If the walls at La Boheme could talk, owner Mike Comeau is convinced they’d have endless stories to tell.
Comeau and his wife Connie took over the French restaurant and quaint bed and breakfast in 2006 but after more than a decade, the couple is closing its doors.
He said death in the family and yearning to spend more time with their grandchildren made the decision to retire La Boheme a bit easier.
But the couple is still sentimental about the building and the long-time customers.
The Comeaus hosted their elaborate wedding inside the venue and during the Edmonton Oilers’ glory days, it was where The Great One and friends used to dine in the private wine cellar.
“Wayne Gretzky and Mark Messier — of course I call it the boys on the bus,” Comeau said. “They were here and they would actually enter through the back kitchen.”
The last dinner at La Boheme will be served on March 17, 2018 but the Comeaus are not walking away for good. They worked with the new owner to map out a future for the historic building known as Gibbard Block.
“The last thing the city needs is another new building or another parking lot.”
The Edmonton property developer said he plans to bring the piece of historic property back to its “former glory.”
Nestled in the Highlands neighbourhood at 6425 112 Avenue, the brick three-storey building is more than 100 years old.
Built in 1912 by William T. Gibbard, the building has housed luxury apartments; some of the first in Edmonton to have electricity and running water.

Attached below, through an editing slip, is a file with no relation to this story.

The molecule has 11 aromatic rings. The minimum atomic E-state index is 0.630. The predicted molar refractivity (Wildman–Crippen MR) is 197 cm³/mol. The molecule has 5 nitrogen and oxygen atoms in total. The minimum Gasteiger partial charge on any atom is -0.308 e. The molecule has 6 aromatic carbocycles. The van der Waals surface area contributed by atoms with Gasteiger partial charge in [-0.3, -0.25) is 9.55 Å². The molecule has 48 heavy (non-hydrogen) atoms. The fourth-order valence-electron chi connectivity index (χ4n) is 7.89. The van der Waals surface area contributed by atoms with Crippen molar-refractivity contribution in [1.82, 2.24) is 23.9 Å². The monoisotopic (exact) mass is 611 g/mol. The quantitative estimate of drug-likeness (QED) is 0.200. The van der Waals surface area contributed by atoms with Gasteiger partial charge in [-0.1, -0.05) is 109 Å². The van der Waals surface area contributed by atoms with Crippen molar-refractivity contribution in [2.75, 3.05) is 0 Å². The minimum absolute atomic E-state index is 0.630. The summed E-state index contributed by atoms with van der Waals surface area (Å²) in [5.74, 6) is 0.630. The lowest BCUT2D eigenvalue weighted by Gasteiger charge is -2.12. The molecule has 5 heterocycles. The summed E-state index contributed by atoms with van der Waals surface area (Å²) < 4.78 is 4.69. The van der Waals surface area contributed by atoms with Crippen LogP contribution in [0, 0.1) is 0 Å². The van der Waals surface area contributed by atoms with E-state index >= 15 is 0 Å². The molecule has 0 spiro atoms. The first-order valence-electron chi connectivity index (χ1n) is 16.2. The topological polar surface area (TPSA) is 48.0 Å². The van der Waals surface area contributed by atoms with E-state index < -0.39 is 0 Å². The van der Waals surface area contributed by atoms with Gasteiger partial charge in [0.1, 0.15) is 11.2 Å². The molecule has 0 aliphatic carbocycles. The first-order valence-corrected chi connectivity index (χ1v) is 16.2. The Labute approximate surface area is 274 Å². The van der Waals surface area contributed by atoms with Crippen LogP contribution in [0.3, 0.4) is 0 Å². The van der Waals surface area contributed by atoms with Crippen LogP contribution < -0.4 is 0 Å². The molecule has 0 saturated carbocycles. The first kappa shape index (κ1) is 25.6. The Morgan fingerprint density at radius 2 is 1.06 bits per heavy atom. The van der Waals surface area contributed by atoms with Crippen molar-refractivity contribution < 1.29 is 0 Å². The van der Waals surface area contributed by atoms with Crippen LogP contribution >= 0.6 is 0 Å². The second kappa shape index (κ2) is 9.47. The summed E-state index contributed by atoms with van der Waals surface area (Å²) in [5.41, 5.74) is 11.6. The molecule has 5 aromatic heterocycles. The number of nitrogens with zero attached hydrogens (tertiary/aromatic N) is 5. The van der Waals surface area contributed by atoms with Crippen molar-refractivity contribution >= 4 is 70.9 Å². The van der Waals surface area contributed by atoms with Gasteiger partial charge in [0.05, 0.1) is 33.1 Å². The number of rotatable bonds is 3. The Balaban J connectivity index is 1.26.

“That whole strip is just a magnificent little main street,” said Antoine Palmer, head of Sparrow Capital.
Palmer said he was drawn to the Victorian style and the skylights in the building. But old buildings can be unpredictable.
A $430,000 heritage grant from the city will go a long way to help preserve what’s already inside like the original pressed-tin ceilings.
Masonry work, plumbing and electrical will need to be redone. Palmer said an elevator will also be installed and crews will work to make the heritage building energy efficient.
“If we’re going to do this project, we have to make this building last another 100 years.”
Construction of the $4-million project is slated to begin in the spring, with an opening date in the new year.
The first floor will be home to two restaurants and a boutique wine shop. The second floor will house office space, and on the top floor, “micro-habitation” units for long-term rental or hotel stays will be constructed.
“They’ll be smaller units with Murphy beds and functional space-saving furniture,” Palmer said.
The units could potentially house students from Concordia University.
“We want to create an eco-system inside of the building… to have cross-pollination between different uses really creates a vibrant kind of dynamic.”
Before selling the building, the Comeaus said they wanted to make sure Gibbard Block would remain a focal point in the neighbourhood.
Sparrow Capital was the right fit, so much so, the La Boheme owners said they invested in the future plan.
“We were all in,” Comeau said. “We believe in it that much.”
The Comeaus plan to sell off the ornate furnishings inside.
The Highlands Historical Society and Sparrow Capital will host a pre-construction open house and tour of the building on March 31.
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